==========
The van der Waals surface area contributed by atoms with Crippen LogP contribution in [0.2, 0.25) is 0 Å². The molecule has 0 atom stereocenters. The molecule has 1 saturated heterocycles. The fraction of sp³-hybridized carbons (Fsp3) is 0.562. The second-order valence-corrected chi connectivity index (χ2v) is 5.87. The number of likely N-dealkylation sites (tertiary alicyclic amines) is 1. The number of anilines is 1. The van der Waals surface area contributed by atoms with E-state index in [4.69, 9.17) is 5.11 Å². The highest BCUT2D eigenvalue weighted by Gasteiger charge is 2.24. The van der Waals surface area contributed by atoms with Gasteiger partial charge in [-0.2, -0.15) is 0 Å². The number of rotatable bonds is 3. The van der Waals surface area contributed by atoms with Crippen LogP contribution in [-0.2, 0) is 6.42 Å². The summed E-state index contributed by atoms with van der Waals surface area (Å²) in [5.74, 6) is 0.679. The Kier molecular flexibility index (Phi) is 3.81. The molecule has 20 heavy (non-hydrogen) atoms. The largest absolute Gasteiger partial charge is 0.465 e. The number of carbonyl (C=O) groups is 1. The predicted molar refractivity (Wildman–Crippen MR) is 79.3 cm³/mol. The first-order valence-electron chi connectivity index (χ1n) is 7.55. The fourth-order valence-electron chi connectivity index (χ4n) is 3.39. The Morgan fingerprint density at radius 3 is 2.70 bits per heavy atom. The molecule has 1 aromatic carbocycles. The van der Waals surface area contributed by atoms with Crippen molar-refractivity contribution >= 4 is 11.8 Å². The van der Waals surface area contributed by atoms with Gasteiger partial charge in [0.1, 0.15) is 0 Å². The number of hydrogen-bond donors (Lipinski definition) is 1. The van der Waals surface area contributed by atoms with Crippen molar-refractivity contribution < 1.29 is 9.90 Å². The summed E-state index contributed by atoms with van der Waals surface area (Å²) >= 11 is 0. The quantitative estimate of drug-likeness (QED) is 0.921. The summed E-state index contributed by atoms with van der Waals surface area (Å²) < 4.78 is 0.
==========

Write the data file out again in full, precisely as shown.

The van der Waals surface area contributed by atoms with Crippen LogP contribution in [0.2, 0.25) is 0 Å². The molecule has 0 atom stereocenters. The molecule has 1 saturated heterocycles. The fraction of sp³-hybridized carbons (Fsp3) is 0.562. The second-order valence-corrected chi connectivity index (χ2v) is 5.87. The number of likely N-dealkylation sites (tertiary alicyclic amines) is 1. The number of anilines is 1. The van der Waals surface area contributed by atoms with E-state index in [4.69, 9.17) is 5.11 Å². The highest BCUT2D eigenvalue weighted by Gasteiger charge is 2.24. The van der Waals surface area contributed by atoms with Gasteiger partial charge in [-0.2, -0.15) is 0 Å². The number of rotatable bonds is 3. The van der Waals surface area contributed by atoms with Crippen LogP contribution in [-0.2, 0) is 6.42 Å². The summed E-state index contributed by atoms with van der Waals surface area (Å²) in [5.74, 6) is 0.679. The Kier molecular flexibility index (Phi) is 3.81. The molecule has 20 heavy (non-hydrogen) atoms. The largest absolute Gasteiger partial charge is 0.465 e. The number of carbonyl (C=O) groups is 1. The predicted molar refractivity (Wildman–Crippen MR) is 79.3 cm³/mol. The first-order valence-electron chi connectivity index (χ1n) is 7.55. The fourth-order valence-electron chi connectivity index (χ4n) is 3.39. The Morgan fingerprint density at radius 3 is 2.70 bits per heavy atom. The molecule has 1 aromatic carbocycles. The van der Waals surface area contributed by atoms with Crippen molar-refractivity contribution >= 4 is 11.8 Å². The van der Waals surface area contributed by atoms with Gasteiger partial charge in [0.1, 0.15) is 0 Å². The number of hydrogen-bond donors (Lipinski definition) is 1. The van der Waals surface area contributed by atoms with Crippen molar-refractivity contribution < 1.29 is 9.90 Å². The summed E-state index contributed by atoms with van der Waals surface area (Å²) >= 11 is 0. The quantitative estimate of drug-likeness (QED) is 0.921. The summed E-state index contributed by atoms with van der Waals surface area (Å²) < 4.78 is 0.